If you think the only way to access a thing you care about is through dogma, then dogma it is.
4. Dogma creates intense bonds.
In her book “Braving the Wilderness,” Brené Brown writes about the idea of “common enemy intimacy”:
“I don’t really know you, nor am I invested in our relationship, but I do like that we hate the same people and have contempt for the same ideas.”
Dogmatic belief systems are a guaranteed ticket to common enemy intimacy. Brené goes on to explain that “If the bond we share with others is simply that we hate the same people, the intimacy we experience is often intense, immediately gratifying, and an easy way to discharge outrage and pain.”
The social justice dogma has no shortage of that: intense, immediately-gratifying bonds formed by the shared hatred of the other.
And there’s another way that dogma can create bonds, not just amongst its adherents, but between them and the belief system itself.
If you’ve never heard the phrase “trauma bonding,” this is going to likely seem more intense than I mean it to.
In the same way that someone can form an intense relationship with someone who is abusive to them – not in spite of the abuse, but because of it – the enforcement of dogma can be a catalyst to strong relationships.
In social justice spaces, people see what happens when others don’t toe the line of dogma. And many people aren’t just bystanders, but actively playing a role in enforcing the dogma. They join in on the correcting, the punishing.
When people aren’t currently being dragged, there’s a sense of fear that one might be. You’re just one misstep, one problematic phrase, away from being next. From becoming the common enemy of the members of your own group.
If you stick around, seeing that happen dozens of times, living with the background noise of fear, you make sense of your continued involvement by saying, “This must be important. These people are important to me. Otherwise why would I be here?”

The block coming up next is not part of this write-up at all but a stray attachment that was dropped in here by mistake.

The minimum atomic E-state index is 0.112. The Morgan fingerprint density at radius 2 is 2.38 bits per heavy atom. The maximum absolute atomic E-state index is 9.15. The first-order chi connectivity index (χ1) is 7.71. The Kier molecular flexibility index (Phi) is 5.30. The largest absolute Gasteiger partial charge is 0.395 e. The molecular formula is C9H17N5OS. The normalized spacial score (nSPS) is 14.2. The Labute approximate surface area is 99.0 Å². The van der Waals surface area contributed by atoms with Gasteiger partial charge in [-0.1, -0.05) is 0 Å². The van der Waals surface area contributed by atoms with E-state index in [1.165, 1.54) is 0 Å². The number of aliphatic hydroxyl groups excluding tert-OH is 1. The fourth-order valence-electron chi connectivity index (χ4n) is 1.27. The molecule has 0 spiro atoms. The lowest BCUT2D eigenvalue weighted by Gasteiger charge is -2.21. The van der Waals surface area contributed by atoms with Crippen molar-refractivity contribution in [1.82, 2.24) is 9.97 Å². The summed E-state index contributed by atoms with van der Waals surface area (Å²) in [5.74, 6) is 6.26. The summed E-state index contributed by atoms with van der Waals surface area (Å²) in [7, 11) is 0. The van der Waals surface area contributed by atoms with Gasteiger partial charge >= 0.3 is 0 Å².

We don’t think of it as bad. We think of it necessary. And powerful. And meaningful. And every time this happens our relationships deepen a little more.
Dogmas are [hu]man’s best friend.
There’s more to the list, but dogma being easy, reassuring, connected to things we love, and a catalyst for strong relationships is plenty of carrot. Granted, the stick is always hovering close behind.
It’s no surprise that lot of affinity groups give way to dogma. And it wouldn’t be helpful, or honest, for us to ignore this appeal. Indeed, if we’re ever to be successful in moving beyond dogma in activism, we need to be able to create alternatives that are just as appealing.
In case it’s not obvious: I’m not advocating for dogma here. In her writing on common enemy intimacy, Brené continues the above passage as follows (emphasis mine):
“It is not, however, fuel for real connection. It’s fuel that runs hot, burns fast, and leaves a trail of polluted emotion.”
In the end, despite their appeals, dogmatic belief systems provide more problems than solutions. I’ll be making that case, and suggesting alternative ways we can organize (around) our beliefs, throughout this book.
And maybe we can leave out the stick.